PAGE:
Last fall, an AI-generated portrait rocked the art world selling for a staggering US$432,500 at Christie’s auction house in New York. The portrait called “Edmond de Belamy” features a slightly out-of-focus man with no nose and a blob for a mouth, dressed in what seems to be a dark frock-coat over a white-collared shirt.
From a distance, the 70 cm by 70 cm portrait printed on canvas and hung in a gilded wood frame, looks like it belongs in a museum of classical art. But upon closer inspection, the artist’s signature — the mathematical formula that created it (min G max D x [log (D(x))] + z [log (1 – D (G(z)))]) — reveals that the artist was not human.
With this astonishing achievement, we seemed poised to usher in art’s next medium — and possibly even to redefine what it means to be an artist. But in November 2019, another in the Belamy series, “La Baronne de Belamy,” sold at Sotheby’s without the same success. “La Baronne” sold for only US$25,000, just slightly more than its estimated value. Has the AI art bubble burst?
What is AI art?
The Belamy series was created via machine learning by the Paris-based arts collective known as “Obvious.” They fed thousands of portraits into an algorithm, effectively teaching the machine portraiture techniques of the 18th century. The result was a series of 11 images known as the fictional “La Famille de Belamy.”
Like the girl in Johannes Vermeer’s famous painting, “Girl with a Pearl Earring,” Edmond de Belamy does not exist. The painting instead is a “tronie,” which is derived from the Dutch word for face. A tronie exists only in the artist’s imagination. There is no story behind the painting — no wealthy member of society being immortalized on canvas, no scandal surrounding it and not even admiration for the subject of the portrait. It is the viewer’s imagination, which is forced to start afresh, that makes interpretations about what is being viewed.
In the case of “Edmond de Belamy,” it is more complicated. It is not the work of the artist’s imagination, but in fact, the work of the algorithm’s “imagination.” “Edmond de Belamy” is work of art captured by the “mind” of an artist that is not human.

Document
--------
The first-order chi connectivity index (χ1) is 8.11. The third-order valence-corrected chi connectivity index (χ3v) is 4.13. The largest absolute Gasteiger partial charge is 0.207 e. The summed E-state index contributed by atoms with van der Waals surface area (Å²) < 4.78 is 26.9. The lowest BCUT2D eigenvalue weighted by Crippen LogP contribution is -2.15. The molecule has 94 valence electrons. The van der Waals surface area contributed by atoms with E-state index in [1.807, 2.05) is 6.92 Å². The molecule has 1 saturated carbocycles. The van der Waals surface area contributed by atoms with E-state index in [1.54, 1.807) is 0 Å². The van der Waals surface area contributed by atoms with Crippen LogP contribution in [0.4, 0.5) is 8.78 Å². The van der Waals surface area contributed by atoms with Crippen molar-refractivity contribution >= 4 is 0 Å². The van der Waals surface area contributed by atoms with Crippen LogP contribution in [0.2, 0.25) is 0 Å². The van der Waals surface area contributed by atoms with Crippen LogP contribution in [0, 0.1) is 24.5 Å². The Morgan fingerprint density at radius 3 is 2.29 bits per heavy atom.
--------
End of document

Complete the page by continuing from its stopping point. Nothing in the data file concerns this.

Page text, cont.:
Algorithm vs algorithm
The machine learning system used to create the Belamy series is a Generative Adversarial Network (GAN). Essentially, it is a system that pits algorithms against each other in order to improve the quality of the results.
One algorithm generates data and the other competes with it, discriminating between the real and false data being produced. The entire system is described as “adversarial.”
GANs were first created in 2014 by Ian Goodfellow, a computer scientist. In a salute to Goodfellow, Obvious translated his name to be used for their series of art: good and fellow translate roughly into French as “bel ami” hence, Belamy.
But, is this really art?
GANs present us with an entirely new way of understanding art, which was once exclusively the domain of human beings. And while its products and processes may prove to be beneficial, this type of art blurs the distinction between humans and machines, raising ethical, regulatory and process conundrums in society. Can an AI be an artist? And if so, what is an artist? Or is the AI simply a tool, like a paintbrush?
Proponents of AI art see its worth not only in the end product of what it creates, like “Edmond de Belamy,” but also in the process of creating the artwork. So, for example, is the Belamy series a collaboration of artist and machine exploring new visual forms? This is not unlike the form of conceptual art where the idea behind the work and the process of creating it is more important than the outcome.
Further, if we do consider it to be art, who — or what — has the right to the art it creates? The AI itself? The group that owns the AI, like Obvious? Or the coder of the algorithm?
This question arose, in fact, with the success of “Edmond de Belamy.” While Obvious claimed responsibility for the 11 portraits in the Belamy series, a teenager developed the code responsible for the series.
Robbie Barrat, at the age of 17, started experimenting with AI and art, and uploaded the code he had used to make paintings to GitHub, a code-sharing platform that enabled others to download and learn from it.
Obvious has never denied that their work has relied on others — a fact evident in their homage to Goodfellow (“bel ami”) and also in acknowledging the work of Robbie Barrat on their website. But it raises more questions about the right to the artwork and where we should draw the line.
The AI art bubble may have burst, but the questions of what is art and who is the artist raised by AI art remain.
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